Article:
|Bruins reportedly have deal with Seguin||08.03.10 at 12:17 pm ET|
According to multiple reports, the Bruins have agreed to an entry-level contract with Tyler Seguin, the No. 2 overall pick in April’s NHL draft. The deal is believed to be similar to the contract top pick Taylor Hall signed with the Oilers last month ' a base salary of $900,000 with bonuses that could make it worth $3.75 million annually. An official announcement is expected this week.
|Report: B’s assistant Ramsay to be Thrashers head coach||06.24.10 at 6:41 am ET|
Craig Ramsay, who was an assistant coach for the Bruins the past three seasons, will be named head coach of the Thrashers, according to ESPN.com. Ramsay, who spent his entire 14-year NHL playing career with the Sabres, also has served as an assistant coach for the Sabres, Panthers, Senators, Flyers and Lightning. He had brief stints as head coach of the Sabres (21 games in 1986-87) and Flyers (25 games in 1999-2000 and 28 games in 2000-01).
|Video: Bruins’ top plays of 2009-10||05.28.10 at 9:30 am ET|
Courtesy of an NHL fan on YouTube, here are the top 10 plays from the Bruins’ 2009-10 season.
|Ward on D&H: ‘Boston’s on the upswing’||05.18.10 at 12:54 pm ET|
Former Bruin Aaron Ward, who is serving as an analyst for NHL coverage on Versus, joined the Dale & Holley show Tuesday to talk about the Stanley Cup playoffs. To hear the interview, click on the Dale & Holley audio on demand page.
Ward said the Bruins were in a difficult situation in their series vs. the Flyers. “It’s tough to overcome the loss of your two top scorers in Marco Sturm and David Krejci. And then couple that with Philadelphia getting back Simon Gagne. That’s a tough one to deal with,” said Ward, who finished this season with the Anaheim Ducks.
Ward said Bruins fans can take solace in the fact that the future is bright for this team. “Boston’s on the upswing. They’ve got a great situation now with the draft, they’ve got a great situation where they have a lot of key, young guys that have that experience in the playoffs, regular season, that familiarity with the city. And it means a lot to a team to where you can start forming some sort of consistency and looking toward becoming a dynasty.”
Ward, who said he would return to Boston “in a heartbeat,” defended the leadership of Bruins captain Zdeno Chara, saying: “He possess every intangible. … He knows when to say something and when not to.”
Ward was traded by the Bruins last offseason to the Hurricanes. There he became teammates with Scott Walker, who sucker-punched Ward in the face during their playoff series last season. Ward said it didn’t take long to put hard feelings aside. “The first phone call from a player [after the trade was finalized] was Scott Walker,” Ward said. “That was pretty easy to deal with, because we aired it out right there, put it right on the table, and there was no issue. We’re big boys. One of the things I found out right after that punch was that Scott’s wife had cervical cancer, and that was the day he found out. So, you know what, there’s times in the game as a player, as a human, you figure out you’ve got to cut him some slack because you never know what kind of frame of mind you’d be in in that situation.”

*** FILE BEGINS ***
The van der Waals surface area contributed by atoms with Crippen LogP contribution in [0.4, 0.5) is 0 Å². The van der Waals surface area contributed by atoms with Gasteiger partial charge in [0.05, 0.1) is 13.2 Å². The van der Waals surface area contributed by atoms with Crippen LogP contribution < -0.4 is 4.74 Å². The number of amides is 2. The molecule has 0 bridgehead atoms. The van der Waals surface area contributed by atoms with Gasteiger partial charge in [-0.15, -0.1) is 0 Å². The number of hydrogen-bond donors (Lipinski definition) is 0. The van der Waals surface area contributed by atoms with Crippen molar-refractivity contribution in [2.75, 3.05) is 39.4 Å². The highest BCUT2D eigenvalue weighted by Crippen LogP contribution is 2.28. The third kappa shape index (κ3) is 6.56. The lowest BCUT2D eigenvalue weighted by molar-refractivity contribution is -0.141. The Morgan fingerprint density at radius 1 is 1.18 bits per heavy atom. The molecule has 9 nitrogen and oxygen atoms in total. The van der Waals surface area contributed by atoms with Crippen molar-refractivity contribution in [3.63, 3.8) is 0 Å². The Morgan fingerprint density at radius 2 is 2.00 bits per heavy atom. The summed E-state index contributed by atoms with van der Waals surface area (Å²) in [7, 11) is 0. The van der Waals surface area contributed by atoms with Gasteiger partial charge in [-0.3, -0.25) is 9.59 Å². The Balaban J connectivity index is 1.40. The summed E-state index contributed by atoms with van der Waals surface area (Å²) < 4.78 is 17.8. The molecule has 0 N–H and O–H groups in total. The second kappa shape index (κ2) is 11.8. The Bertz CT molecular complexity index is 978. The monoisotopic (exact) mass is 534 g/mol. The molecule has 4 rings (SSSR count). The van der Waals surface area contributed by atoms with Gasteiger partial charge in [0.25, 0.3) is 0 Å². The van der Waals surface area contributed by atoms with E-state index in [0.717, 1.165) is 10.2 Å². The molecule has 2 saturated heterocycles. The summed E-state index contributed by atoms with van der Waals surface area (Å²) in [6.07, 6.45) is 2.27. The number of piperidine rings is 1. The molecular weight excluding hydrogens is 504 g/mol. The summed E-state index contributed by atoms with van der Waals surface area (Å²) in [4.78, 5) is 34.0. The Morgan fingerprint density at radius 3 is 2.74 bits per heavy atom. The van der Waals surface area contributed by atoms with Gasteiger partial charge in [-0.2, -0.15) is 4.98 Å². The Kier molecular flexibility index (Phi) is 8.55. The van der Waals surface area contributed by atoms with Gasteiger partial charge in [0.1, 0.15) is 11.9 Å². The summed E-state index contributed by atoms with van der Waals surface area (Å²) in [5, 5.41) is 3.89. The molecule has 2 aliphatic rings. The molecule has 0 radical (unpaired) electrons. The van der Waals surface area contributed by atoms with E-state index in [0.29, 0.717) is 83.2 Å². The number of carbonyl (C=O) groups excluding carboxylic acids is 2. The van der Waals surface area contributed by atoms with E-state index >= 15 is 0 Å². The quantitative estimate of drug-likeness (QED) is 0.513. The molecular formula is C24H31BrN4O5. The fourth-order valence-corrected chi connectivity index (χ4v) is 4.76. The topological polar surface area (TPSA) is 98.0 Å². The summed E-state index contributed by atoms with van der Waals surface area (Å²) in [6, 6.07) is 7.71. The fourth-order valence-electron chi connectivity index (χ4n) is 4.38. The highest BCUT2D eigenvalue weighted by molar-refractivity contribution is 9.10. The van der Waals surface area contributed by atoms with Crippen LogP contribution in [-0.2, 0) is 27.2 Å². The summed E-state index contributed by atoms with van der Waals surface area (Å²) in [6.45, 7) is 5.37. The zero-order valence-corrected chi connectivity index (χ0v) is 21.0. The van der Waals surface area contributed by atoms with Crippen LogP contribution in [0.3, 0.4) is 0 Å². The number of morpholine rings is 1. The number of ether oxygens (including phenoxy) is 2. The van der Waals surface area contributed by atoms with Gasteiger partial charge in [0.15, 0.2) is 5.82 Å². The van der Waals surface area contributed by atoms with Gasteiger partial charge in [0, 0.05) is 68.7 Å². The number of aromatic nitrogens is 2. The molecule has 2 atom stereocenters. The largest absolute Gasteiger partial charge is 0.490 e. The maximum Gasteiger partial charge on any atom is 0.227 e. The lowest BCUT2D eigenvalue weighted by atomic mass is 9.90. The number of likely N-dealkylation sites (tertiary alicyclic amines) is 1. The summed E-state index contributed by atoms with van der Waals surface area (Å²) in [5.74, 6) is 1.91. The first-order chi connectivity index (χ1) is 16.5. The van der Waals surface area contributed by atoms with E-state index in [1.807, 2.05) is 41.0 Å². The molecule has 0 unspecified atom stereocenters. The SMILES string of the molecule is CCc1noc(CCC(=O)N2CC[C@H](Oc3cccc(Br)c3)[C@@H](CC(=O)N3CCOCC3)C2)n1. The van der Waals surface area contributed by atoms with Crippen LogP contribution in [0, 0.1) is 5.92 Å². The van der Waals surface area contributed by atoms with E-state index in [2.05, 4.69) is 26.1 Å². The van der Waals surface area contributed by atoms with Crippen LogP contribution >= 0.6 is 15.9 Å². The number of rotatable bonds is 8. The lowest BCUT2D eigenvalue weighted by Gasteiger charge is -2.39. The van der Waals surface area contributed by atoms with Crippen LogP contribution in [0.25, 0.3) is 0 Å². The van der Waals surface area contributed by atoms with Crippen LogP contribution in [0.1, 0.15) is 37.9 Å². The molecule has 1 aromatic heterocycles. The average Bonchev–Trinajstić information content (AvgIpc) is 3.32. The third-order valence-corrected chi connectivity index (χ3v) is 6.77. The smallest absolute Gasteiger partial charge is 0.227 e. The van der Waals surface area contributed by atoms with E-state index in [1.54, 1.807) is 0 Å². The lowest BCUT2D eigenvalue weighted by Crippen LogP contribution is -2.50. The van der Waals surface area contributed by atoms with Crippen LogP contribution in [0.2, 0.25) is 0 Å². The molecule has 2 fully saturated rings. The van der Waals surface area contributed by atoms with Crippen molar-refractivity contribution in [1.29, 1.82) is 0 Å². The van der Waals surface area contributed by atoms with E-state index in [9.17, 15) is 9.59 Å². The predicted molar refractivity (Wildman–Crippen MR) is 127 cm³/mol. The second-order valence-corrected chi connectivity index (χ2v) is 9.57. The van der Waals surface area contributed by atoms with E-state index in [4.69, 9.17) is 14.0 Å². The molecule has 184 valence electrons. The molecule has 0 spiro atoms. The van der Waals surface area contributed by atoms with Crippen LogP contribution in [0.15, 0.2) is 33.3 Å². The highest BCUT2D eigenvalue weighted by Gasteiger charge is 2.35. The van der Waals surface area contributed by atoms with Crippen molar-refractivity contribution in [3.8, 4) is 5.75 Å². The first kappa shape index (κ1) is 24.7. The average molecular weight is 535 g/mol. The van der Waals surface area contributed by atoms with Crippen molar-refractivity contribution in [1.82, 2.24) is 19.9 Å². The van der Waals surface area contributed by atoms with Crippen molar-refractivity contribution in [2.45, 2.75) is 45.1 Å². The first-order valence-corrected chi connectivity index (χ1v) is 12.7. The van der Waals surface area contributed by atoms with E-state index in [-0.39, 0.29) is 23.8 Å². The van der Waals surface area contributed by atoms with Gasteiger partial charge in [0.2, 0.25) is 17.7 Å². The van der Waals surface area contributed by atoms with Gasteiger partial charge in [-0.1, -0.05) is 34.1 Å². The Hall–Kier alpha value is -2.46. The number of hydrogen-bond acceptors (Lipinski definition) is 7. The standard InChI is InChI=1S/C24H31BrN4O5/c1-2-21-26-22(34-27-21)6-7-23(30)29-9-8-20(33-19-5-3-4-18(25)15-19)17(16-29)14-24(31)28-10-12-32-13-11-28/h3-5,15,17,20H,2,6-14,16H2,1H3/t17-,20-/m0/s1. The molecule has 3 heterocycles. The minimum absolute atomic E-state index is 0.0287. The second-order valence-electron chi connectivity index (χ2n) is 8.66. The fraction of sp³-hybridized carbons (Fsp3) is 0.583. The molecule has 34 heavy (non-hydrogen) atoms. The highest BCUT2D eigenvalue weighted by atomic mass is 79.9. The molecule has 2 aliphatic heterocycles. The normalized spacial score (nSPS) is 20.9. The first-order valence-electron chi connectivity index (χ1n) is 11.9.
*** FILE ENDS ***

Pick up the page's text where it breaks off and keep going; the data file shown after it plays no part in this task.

|Melrose on D&C: B’s ‘playing a great brand of hockey’||05.07.10 at 9:05 am ET|
ESPN hockey analyst Barry Melrose joined Dennis & Callahan Friday morning to talk about the Bruins-Flyers series. To hear the interview, click on the Dennis & Callahan audio on demand page.
“I think Boston, of the eight teams left, are playing the best playoff hockey,” Melrose said. “They’re giving up nothing. They’re playing a great brand of hockey right now.”
Melrose said the Bruins’ discipline in coach Claude Julien’s system has been great to watch. “I love the way Boston’s playing,” he said. “When they give up a shot, it’s from the side. Tuukka Rask is playing great. No outnumbered chances — no 3-on-2s, 2-on-1s. Boston’s playing the system to a ‘T.’ But again, are they going to be able to score? [David] Krejci’s out, [Marco] Sturm’s out, [Marc] Savard’s probably about 75-80 percent. It’s been amazing how they’ve been able to score with all these guys out of the lineup.”
Melrose said that if the Bruins take command in this game the Flyers will focus on the physical aspect, but don’t expect any brawls. “It won’t get ugly like it did in the ’70s, but it will get chippy,” Melrose said. “Philly’s a chippy team anyways. They always take a lot of penalties. They’ve got some guys on the ice that will go a little stir crazy. But it will be nothing like the old days. There won’t be any fights or anything like that. There will be maybe a couple of pushing and shoving matches, a few scrums. The dark days of hockey are over. It will never be like those days. But it will get chippy if the game gets out of hand.”